Rooted in Eastern philosophies, the practice is based on meditation and has the following benefits for the regular mindfulness student:
Reduces stress and mental health issues
Scientific studies have shown that mindfulness has the power to change the structure of our brains to allow us to respond to stress in a healthier way. It does this by lowering the production of cortisol (the ‘stress hormone’). Mindfulness can be particularly effective in lowering the negative effect of mental health issues such as anxiety and depression, when used together with Cognitive Behavioural Therapy (CBT) and medication.
Improves focus and concentration
With regular practice, mindfulness can train your brain to stay fully focused on the present, meaning you are able to devote your full attention to what you are doing now, while minimising the impact of any distractions. Your mind will retain the information for longer, and the ability to approach each task calmly is likely to boost both your self-confidence and performance at work.
Teaches greater resilience
A mindful approach to the present can help us learn to appreciate the purely ‘experiential self’ rather than the learned narrative that we tell ourselves about who we think we are/should be. This can be helpful in the face of change and/or adversity brought about by, say, an unexpected life event, sudden job loss or major career change.
Helps to develop better relationships
Strong self-awareness, the ability to empathise and desire to behave with altruistic intent are important cornerstones for developing meaningful relationships. Mindfulness helps us to respond more authentically to people, which in turn builds trust and understanding – key ingredients for resilient workplace connections and collaborations.
Encourages creative thinking
Practising mindfulness on a regular basis stimulates divergent thinking, which can be hugely beneficial for creative brainstorming and ideation sessions, helping to produce innovative ideas and solutions for all kinds of business problems.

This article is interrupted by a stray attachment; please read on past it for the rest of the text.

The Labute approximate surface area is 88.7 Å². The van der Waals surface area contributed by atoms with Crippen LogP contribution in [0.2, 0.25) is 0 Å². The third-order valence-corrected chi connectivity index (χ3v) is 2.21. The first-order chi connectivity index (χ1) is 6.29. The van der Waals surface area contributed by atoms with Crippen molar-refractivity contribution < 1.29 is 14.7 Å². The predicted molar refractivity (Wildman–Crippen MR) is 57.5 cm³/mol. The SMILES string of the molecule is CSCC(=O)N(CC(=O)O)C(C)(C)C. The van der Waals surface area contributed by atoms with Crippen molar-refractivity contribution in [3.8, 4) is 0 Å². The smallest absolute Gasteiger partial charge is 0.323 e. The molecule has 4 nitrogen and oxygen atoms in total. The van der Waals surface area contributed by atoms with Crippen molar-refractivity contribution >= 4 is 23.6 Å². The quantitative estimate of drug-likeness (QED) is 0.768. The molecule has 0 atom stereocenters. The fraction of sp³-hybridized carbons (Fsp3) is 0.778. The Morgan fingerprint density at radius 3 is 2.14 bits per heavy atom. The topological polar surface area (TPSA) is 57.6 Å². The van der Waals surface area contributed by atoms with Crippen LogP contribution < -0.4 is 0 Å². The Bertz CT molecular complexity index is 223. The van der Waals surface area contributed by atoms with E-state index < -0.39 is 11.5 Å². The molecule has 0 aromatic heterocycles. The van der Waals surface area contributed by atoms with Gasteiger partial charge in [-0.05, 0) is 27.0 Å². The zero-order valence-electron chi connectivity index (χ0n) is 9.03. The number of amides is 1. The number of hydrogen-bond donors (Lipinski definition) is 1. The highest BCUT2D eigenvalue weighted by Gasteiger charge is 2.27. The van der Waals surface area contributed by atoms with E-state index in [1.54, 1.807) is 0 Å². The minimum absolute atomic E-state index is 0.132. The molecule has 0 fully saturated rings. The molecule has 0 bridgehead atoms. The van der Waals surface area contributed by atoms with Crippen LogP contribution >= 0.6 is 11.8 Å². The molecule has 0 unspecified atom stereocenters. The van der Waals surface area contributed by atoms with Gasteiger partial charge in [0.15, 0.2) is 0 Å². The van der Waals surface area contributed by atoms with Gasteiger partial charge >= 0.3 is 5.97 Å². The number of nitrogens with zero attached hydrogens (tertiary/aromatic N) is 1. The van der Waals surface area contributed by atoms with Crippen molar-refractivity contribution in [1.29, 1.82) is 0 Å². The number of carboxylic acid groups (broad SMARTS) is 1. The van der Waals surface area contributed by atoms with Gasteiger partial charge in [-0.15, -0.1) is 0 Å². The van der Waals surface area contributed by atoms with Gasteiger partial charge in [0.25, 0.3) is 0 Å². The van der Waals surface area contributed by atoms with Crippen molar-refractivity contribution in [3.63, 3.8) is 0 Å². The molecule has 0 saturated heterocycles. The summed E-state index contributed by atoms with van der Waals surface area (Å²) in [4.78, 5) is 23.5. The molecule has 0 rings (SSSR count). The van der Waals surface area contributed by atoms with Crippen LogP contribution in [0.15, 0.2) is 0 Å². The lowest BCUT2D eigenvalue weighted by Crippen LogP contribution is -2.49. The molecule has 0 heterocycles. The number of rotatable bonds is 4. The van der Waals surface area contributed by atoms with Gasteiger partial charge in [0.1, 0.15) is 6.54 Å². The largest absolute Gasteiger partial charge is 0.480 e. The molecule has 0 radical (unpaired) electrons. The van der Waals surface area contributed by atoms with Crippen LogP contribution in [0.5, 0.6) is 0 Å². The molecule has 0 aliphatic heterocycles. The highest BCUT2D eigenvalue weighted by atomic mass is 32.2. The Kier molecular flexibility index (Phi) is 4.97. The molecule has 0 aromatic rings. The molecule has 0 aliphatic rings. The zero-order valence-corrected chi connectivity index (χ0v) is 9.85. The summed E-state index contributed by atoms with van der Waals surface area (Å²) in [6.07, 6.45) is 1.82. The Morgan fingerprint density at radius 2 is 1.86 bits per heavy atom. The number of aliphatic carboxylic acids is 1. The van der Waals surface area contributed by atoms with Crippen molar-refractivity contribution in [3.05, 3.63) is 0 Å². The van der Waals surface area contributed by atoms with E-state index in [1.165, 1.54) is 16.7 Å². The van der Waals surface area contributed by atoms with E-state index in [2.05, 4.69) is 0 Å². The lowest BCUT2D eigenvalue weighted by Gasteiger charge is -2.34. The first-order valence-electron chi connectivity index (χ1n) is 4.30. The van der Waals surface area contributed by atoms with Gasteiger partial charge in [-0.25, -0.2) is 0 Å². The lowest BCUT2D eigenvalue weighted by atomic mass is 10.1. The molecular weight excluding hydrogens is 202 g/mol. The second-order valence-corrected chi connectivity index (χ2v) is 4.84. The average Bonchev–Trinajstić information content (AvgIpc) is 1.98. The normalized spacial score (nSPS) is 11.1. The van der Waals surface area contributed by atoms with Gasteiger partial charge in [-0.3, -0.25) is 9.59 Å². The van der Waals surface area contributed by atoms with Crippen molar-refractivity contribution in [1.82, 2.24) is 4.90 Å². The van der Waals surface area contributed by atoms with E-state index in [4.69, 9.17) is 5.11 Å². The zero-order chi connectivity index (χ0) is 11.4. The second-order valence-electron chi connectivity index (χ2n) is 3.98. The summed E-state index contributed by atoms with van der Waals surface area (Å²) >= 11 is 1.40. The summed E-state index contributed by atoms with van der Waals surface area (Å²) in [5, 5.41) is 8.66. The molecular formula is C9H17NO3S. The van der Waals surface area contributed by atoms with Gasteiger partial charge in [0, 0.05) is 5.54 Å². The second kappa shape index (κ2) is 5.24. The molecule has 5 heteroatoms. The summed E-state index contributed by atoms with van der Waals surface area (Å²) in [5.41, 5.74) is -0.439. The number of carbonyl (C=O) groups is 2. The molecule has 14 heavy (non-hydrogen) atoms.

How to get started in your mindfulness practice
In order to gain the most benefit from mindfulness, regular practice is essential. Rome wasn’t built in a day, and neither should you underestimate the time it takes to ‘learn’ to become mindful. Here are 5 steps you can take to practise being in the here and now.
1 – Meditate daily
Find somewhere quiet and comfortable where you can sit in an upright but relaxed position. Pay attention to your breathing and listen to the sound of your breath as you feel your chest rise and fall. Do this for at least 1 minute and don’t worry if you get distracted – you will learn to notice your thoughts and let them pass, like clouds in the sky, bringing your attention back to your breath. If you feel that you need guidance, there are plenty of meditation apps and guided meditations you could try.
2 – Observe the world around you
With digital technology and the demands of a hectic 24/7 world all around us, it can be hard to get off the treadmill and just be. Mindfulness teaches us to focus on the here and now, on what is right in front of you right now, cutting through the din. Can you hear birdsong outside? Feel the sunshine on your skin? See children playing in the street? Smell the rain? Make a point of paying attention to the world in 3D. Whether on the daily commute, at the office or at home, really observe and sense the environment that is all around.
3 – Make it a habit to slow down
Rather than rushing through the day to try and get as much done as possible, slow down! Concentrate on completing one task at a time calmly and to the best of your abilities. Multitasking can be overrated – sometimes the pace and sheer volume of demands on our time can mean that quality of our work suffers. Instead of feeling overwhelmed and overhurried, refocus and gently direct your attention to the task at hand until it’s done to your satisfaction.